Kyoto Company Falsely Identified Products as Electric Bicycles

The Yomiuri Shimbun
Investigators from the Kyoto prefectural police confiscate a Seagull 26 two-wheeled vehicle in September in Nakagyo Ward, Kyoto.

KYOTO — A Kyoto company was allegedly selling vehicles that it falsely identified as electric bicycles, in violation of the Unfair Competition Prevention Law, it has been learned.

Police have sent papers to prosecutors on THE NeO company, which operated a bicycle shop in Nakagyo Ward, Kyoto, and its president for allegedly selling as electric assisted bikes what were actually motorized bicycles with pedals. The two types of bikes are similar in appearance.

According to investigative sources, the president has admitted the allegations, saying, “Fast bicycles are more popular and I wanted to make more profits.”

This is the first time that police have sent papers to prosecutors on a retailer in a case involving motorized bikes with pedals, the sources said.

The Road Traffic Law stipulates that electric bicycles are bicycles that can only be operated by pedaling and that the power boost from the motor must stop when the bike’s speed reaches 24 kph or more, among other definitions.

Two-wheeled vehicles not conforming to these conditions are categorized as motorized bicycles, which require users to follow such rules as having a driver’s license, wearing a helmet and attaching a license plate.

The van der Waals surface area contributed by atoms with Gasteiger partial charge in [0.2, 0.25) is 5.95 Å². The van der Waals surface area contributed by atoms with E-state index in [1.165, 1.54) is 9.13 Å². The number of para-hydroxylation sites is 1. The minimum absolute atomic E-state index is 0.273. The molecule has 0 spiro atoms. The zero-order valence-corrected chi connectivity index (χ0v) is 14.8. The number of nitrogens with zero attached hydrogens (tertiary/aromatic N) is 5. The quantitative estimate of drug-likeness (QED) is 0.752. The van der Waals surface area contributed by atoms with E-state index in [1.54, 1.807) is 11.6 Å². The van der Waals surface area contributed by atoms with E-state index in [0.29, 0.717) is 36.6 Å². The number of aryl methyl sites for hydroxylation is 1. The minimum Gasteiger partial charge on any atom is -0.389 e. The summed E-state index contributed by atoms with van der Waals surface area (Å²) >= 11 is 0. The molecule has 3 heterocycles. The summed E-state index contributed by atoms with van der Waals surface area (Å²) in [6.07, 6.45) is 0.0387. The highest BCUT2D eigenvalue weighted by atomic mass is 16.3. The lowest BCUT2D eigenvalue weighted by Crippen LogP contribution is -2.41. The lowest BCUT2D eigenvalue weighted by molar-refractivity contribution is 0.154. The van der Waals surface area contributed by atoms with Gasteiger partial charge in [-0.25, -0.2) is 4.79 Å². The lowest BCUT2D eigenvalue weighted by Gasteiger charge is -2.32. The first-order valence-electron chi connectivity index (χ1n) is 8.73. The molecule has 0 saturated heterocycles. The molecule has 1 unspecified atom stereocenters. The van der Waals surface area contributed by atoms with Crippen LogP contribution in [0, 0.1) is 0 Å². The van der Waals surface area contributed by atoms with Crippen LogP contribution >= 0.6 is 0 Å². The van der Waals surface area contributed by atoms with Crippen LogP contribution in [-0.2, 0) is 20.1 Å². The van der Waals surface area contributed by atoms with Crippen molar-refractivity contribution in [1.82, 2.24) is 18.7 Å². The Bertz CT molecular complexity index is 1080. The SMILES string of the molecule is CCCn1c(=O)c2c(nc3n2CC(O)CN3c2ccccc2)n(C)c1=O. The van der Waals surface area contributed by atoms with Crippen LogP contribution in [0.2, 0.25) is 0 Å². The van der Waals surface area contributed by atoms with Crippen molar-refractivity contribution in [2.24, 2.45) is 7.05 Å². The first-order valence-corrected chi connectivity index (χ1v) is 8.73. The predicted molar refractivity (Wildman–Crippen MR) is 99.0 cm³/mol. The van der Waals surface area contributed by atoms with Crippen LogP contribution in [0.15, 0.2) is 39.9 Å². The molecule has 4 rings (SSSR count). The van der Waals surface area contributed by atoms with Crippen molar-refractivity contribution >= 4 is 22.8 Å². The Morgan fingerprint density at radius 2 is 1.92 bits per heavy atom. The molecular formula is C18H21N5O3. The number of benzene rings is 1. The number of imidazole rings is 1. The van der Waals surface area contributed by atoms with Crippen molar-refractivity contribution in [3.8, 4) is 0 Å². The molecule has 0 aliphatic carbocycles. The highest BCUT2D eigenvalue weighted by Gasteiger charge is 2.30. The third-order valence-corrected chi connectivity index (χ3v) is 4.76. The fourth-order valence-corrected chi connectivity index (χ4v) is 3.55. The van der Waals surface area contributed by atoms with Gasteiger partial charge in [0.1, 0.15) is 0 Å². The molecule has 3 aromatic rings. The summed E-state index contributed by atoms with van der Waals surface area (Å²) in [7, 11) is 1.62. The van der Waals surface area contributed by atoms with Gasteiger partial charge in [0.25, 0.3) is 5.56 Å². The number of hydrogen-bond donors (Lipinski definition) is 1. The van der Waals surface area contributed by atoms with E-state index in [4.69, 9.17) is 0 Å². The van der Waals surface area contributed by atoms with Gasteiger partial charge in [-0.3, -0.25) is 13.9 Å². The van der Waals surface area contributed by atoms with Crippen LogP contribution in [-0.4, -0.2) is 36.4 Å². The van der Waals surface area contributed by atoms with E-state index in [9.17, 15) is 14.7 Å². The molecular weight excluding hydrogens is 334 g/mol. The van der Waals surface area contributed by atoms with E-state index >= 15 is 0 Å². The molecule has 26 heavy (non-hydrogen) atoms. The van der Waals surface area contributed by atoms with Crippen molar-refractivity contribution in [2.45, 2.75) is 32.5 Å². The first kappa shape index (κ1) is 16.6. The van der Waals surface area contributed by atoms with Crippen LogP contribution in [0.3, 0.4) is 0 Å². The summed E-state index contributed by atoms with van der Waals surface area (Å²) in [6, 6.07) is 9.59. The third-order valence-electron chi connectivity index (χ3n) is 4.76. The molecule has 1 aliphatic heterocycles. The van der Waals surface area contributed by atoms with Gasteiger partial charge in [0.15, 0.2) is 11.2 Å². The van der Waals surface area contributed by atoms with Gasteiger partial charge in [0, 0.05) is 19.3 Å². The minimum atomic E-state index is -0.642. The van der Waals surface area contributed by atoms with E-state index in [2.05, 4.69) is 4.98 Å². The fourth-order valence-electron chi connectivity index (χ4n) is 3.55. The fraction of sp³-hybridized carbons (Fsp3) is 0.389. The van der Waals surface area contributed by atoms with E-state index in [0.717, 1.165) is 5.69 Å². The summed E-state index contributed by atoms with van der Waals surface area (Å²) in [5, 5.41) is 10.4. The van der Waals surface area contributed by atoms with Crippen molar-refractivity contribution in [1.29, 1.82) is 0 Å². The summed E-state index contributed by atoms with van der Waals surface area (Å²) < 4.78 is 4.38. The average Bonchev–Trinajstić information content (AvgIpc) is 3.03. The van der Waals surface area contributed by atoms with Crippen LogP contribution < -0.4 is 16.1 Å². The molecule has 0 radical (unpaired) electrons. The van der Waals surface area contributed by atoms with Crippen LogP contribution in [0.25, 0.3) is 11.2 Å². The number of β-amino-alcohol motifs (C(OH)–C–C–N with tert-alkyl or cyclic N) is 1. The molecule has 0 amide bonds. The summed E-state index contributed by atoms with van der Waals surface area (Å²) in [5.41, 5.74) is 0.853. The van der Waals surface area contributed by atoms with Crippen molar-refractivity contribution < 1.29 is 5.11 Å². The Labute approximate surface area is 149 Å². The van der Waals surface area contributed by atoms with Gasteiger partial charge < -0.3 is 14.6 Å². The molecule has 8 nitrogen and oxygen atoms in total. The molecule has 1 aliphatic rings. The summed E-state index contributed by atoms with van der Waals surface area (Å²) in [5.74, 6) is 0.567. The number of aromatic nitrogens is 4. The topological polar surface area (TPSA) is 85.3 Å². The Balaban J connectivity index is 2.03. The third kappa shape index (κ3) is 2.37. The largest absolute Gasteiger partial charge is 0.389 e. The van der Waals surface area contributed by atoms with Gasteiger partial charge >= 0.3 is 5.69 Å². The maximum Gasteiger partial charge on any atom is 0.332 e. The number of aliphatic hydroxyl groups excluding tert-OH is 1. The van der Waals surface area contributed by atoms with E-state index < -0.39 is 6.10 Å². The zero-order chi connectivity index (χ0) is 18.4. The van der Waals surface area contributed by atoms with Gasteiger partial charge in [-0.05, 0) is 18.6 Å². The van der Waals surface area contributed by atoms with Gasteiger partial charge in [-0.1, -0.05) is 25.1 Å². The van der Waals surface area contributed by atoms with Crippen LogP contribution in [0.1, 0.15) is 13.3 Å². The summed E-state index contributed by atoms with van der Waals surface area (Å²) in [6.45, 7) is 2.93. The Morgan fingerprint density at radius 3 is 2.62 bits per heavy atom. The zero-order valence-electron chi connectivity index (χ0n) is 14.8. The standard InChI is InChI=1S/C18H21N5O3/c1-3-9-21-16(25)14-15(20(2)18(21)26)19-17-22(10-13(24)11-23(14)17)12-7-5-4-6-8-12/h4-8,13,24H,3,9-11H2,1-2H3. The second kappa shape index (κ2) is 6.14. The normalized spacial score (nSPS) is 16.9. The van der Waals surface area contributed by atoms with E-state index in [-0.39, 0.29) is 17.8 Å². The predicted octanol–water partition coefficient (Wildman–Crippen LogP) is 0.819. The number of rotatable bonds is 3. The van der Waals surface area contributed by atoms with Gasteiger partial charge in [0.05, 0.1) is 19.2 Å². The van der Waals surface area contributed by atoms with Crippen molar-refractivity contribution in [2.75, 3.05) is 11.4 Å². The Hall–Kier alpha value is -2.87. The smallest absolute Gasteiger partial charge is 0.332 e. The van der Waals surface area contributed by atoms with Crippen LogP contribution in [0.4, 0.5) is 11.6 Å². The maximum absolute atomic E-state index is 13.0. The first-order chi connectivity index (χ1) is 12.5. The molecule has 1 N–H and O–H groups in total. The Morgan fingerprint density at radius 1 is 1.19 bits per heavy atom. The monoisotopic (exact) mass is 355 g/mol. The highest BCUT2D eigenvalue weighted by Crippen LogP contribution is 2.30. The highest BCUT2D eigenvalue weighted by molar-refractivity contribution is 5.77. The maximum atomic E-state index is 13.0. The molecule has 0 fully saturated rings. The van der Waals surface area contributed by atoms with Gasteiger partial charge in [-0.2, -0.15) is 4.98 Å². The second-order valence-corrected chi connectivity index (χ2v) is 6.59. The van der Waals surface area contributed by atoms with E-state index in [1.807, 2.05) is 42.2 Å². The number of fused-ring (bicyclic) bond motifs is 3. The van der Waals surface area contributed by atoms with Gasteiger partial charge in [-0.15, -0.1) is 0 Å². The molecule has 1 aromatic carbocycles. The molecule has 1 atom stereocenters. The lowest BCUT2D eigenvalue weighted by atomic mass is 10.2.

According to the sources, THE NeO imported from China motorized bicycles with pedals called Seagull 26 that do not need to be pedaled to operate and provide assistance in excess of the legal speed limit.

From December 2021 to April 2022, the company presented the vehicles as a “definitive version of the electric power-assisted bicycle” on its website and sold them through presentations that could mislead consumers into thinking they were electric bicycles.

The company reportedly gained customers’ trust by attaching to each vehicle a TS Mark sticker, which indicates that the bike has been accredited by a certified bicycle safety mechanic.

The Seagull 26 allows users to continue to increase the speed after reaching 24 kph, as well as to operate the bike at 6 kph without pedaling by pushing a button on the handlebars. The Seagull 26 does not have a license plate or a mirror.

THE NeO started operations in 2012 and sells products at brick-and-mortar and online stores. It sold the Seagull 26 from the start, moving about 300 units over the past 10 years for about ¥200,000 each.

Many of the people who purchased a Seagull 26 might be using it without knowing that it does not satisfy standards required by the Road Traffic Law.

The Kyoto prefectural police searched the Kyoto store in September and confiscated 10 types of two-wheeled vehicles, including the Seagull 26. The police believe all the vehicles were made in China and do not conform to the standards.